I never walked up any of the really steep hills in Lincoln, mind you, or even caught a bus. (One of them is actually called Steep Hill. You can't say they don't warn you.) We'd already driven up and down several of them when I got lost at virtually the last turning on the way to the hotel, and that had provided a useful warning. I quite enjoy driving on motorways and trunk roads, whereas town-driving makes me sing the praises of public transport; longer trips enable me to literally sing, as we work our way through the cassette tapes we haven't really played since the last time I had easy access to a car. And so we have our own little 1990s revival, including everything we played back then from the 1970s. Maybe it was a metaphor for Barcon.

The Horse & Groom (photo: Jim Linwood)

Barcon was in Lincoln partly because it offered lots of interesting things to do during the day (or indeed before and afterwards in the vicinity, for those making a more leisurely journey), as well as good restaurants and pubs. A scouting party last year had done the legwork in narrowing down a hotel, after a more collective effort in proposing locations and venues, and Lincoln was a popular choice. Most of the party got some sight-seeing under their belts during the day. But Mark and I were there for the company. We tend not to be good at tourism, and above all I was looking forward to the weekend because it really wasn't a convention and I didn't have to do anything except relax. We did explore some of the sloping streets and ancient walls of the town - although not, at that stage, Pat Charnock's Pigeon Poo Steps - while seeking The Guardian on Saturday morning; I even got to read some of it while we were there. And for all that I ended up dealing with quite a bit of Next Bloody British Bloody Worldcon email too, I also read books and managed to draft a letter of comment to BEAM before their deadline; so it was nearly all good.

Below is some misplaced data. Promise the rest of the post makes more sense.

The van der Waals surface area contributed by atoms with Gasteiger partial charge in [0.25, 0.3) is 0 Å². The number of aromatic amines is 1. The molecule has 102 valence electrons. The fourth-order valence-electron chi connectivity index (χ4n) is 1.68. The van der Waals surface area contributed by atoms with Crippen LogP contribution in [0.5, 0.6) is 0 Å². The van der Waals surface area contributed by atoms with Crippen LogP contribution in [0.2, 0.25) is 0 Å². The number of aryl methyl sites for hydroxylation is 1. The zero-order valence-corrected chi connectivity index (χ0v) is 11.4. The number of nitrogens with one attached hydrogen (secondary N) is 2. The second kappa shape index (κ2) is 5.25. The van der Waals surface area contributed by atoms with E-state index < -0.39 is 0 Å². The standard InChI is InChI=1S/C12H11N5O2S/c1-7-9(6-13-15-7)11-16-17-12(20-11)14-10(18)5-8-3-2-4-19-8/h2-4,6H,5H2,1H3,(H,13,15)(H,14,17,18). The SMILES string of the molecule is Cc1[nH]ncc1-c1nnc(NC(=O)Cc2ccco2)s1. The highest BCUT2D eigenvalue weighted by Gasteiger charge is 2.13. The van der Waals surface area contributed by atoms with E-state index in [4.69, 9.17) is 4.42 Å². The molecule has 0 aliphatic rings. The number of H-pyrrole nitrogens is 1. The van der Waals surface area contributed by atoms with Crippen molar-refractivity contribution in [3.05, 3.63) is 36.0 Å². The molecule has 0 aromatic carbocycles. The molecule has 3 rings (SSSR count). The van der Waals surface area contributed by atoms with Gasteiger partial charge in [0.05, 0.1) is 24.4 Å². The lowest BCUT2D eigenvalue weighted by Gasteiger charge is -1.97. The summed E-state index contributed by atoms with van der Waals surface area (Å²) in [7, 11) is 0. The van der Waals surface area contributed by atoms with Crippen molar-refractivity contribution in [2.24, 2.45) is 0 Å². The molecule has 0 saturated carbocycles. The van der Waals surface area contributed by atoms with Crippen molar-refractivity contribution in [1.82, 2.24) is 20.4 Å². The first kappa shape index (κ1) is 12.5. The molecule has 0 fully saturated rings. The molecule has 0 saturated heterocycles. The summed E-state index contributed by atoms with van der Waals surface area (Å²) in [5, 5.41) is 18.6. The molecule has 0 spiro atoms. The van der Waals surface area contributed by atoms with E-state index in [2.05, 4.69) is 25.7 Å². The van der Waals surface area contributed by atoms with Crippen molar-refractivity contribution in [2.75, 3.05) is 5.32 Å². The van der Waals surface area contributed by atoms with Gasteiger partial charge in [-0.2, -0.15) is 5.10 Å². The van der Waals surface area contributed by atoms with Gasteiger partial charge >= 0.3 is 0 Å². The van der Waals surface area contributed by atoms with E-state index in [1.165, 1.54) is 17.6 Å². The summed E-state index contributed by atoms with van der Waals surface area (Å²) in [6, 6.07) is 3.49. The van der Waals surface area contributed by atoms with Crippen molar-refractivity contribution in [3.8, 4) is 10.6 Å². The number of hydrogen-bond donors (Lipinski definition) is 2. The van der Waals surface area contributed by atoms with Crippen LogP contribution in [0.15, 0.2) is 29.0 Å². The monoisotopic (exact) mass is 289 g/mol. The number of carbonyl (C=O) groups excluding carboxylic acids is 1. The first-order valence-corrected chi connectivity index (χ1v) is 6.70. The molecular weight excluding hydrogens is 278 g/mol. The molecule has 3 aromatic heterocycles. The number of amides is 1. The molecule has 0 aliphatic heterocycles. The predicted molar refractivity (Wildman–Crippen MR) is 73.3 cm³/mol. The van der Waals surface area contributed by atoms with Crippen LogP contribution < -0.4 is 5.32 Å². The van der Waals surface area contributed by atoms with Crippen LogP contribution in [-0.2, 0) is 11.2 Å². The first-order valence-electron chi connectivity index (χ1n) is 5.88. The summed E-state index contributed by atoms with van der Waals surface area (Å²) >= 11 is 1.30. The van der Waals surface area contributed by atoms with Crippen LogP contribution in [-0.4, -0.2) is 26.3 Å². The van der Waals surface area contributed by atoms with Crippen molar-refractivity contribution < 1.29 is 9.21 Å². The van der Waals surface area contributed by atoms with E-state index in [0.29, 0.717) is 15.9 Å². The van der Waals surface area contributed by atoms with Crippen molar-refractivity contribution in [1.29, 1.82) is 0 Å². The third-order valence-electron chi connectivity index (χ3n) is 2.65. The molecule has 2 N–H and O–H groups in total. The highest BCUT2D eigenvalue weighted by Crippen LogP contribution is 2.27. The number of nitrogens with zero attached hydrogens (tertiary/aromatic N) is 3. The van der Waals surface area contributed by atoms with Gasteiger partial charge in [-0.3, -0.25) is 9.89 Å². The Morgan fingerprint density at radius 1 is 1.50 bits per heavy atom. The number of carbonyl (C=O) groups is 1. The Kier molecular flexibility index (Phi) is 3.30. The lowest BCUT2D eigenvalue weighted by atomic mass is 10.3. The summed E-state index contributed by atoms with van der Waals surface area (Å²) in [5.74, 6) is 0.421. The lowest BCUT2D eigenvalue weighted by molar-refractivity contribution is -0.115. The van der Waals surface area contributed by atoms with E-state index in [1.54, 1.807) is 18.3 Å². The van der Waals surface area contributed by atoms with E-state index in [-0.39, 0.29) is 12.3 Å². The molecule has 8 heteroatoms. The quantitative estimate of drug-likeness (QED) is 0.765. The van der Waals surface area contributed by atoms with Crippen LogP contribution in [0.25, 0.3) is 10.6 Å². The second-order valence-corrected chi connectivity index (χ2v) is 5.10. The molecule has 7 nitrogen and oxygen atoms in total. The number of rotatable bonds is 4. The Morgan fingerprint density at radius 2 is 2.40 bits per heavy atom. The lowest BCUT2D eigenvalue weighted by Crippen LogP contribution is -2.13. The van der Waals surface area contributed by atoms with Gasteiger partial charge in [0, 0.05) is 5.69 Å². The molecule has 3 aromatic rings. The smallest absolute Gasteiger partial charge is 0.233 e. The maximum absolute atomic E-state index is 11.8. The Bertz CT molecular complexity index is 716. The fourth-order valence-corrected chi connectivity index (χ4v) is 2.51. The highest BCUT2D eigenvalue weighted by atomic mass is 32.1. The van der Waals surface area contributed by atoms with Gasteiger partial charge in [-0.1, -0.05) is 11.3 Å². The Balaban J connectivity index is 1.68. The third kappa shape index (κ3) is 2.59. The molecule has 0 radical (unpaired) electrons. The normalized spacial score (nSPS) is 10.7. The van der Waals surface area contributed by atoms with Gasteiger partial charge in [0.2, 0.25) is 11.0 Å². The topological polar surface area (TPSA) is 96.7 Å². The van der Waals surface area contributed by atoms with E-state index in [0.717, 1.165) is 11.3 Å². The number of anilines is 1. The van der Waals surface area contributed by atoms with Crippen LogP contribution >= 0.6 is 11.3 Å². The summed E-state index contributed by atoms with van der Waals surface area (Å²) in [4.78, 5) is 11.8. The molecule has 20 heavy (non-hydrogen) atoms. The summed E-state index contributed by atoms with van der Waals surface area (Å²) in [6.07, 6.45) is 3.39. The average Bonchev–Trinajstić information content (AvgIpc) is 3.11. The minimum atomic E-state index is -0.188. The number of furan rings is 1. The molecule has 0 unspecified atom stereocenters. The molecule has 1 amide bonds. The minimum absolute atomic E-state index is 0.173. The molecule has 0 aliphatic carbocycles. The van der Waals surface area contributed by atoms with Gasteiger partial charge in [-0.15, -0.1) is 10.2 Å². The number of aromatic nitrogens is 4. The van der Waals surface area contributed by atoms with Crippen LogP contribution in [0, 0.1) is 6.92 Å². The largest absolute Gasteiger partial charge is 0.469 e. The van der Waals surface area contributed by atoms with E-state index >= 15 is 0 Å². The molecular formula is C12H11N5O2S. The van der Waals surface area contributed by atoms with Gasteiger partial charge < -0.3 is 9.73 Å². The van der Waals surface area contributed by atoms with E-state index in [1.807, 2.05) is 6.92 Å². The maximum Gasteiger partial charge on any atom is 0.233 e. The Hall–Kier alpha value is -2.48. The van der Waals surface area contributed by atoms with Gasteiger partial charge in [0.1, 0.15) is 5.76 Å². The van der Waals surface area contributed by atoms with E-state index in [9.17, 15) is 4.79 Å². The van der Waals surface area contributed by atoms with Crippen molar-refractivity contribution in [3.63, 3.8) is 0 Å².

And we went on a boat trip on Saturday afternoon, so that counts more than our occasional strolls along the wharfside in the sunshine while keeping a wary eye on the local gangs of swans. In the end, a majority of the party went for a fifty-minute jaunt along the Fossdyke navigation. A local choir performing on the wharf saw us off as the swans mounted a concerted attack on some small children unwisely holding food at the other end of Brayford Pool; and the sun beat down on the upper deck of the Brayford Belle and we spotted dragonflies and found various inconsequential things amusing until it was time to disembark.

We didn't even miss out on extra amusing experiences by not going sight-seeing, because whenever we all reconvened we found out what everyone else had been up to. Pat Mailer and Harry Bell returned with Brian Parker from Ellis's Mill on Sunday afternoon, all looking weary as they staggered into the Cathedral Room. Their excursion had lasted for longer than any of us had expected, including them; there was lots more to see whenever they thought they'd finished. They'd been to the top of the mill - itself, obviously, at the top of another hill. They'd been shown how it all worked. They'd seen but declined to buy (and thus carry) the resulting flour. Traditionally, we thought, when people are trapped in the old mill a clever dog comes rushing to alert rescuers. Bestie snuffled around the excitingly smelly carpet and tried to look as if he'd delegated the task to a bush kangaroo.

Later that evening Graham lay down on the same carpet to demonstrate a pilates move that had been defeating Pat C. Pat defied Graham to touch his toes. Everyone else looked at the carpet and decided to try it out only in the privacy of their own room.

Earlier on Sunday afternoon, while we were waiting for the Skeltons and the Mearas to navigate the car parks of Lincoln, Rob told us about his trip to the cathedral and Bishop's Palace that morning with Pat C. Apparently there had been a thirteenth century bishop called Robert Grosseteste, or Grossetete - Robert Bighead, in effect, which Rob thought was a soubriquet he might enjoy adopting. Rob also recounted his experience in obtaining a joint English Heritage membership for himself and Coral; having taken down Rob's details, they moved on to his wife. Oh no, Pat and Rob explained; they aren't married... It's a very British scandal: the day Rob Jackson went to an English Heritage property with a woman who was conspicuously not his wife. Maybe that's why they call him Robert Bighead. I don't know that any of us had actually watched Wife Swap, but Graham seemed amenable to continuing the experiment. Don't tell Coral.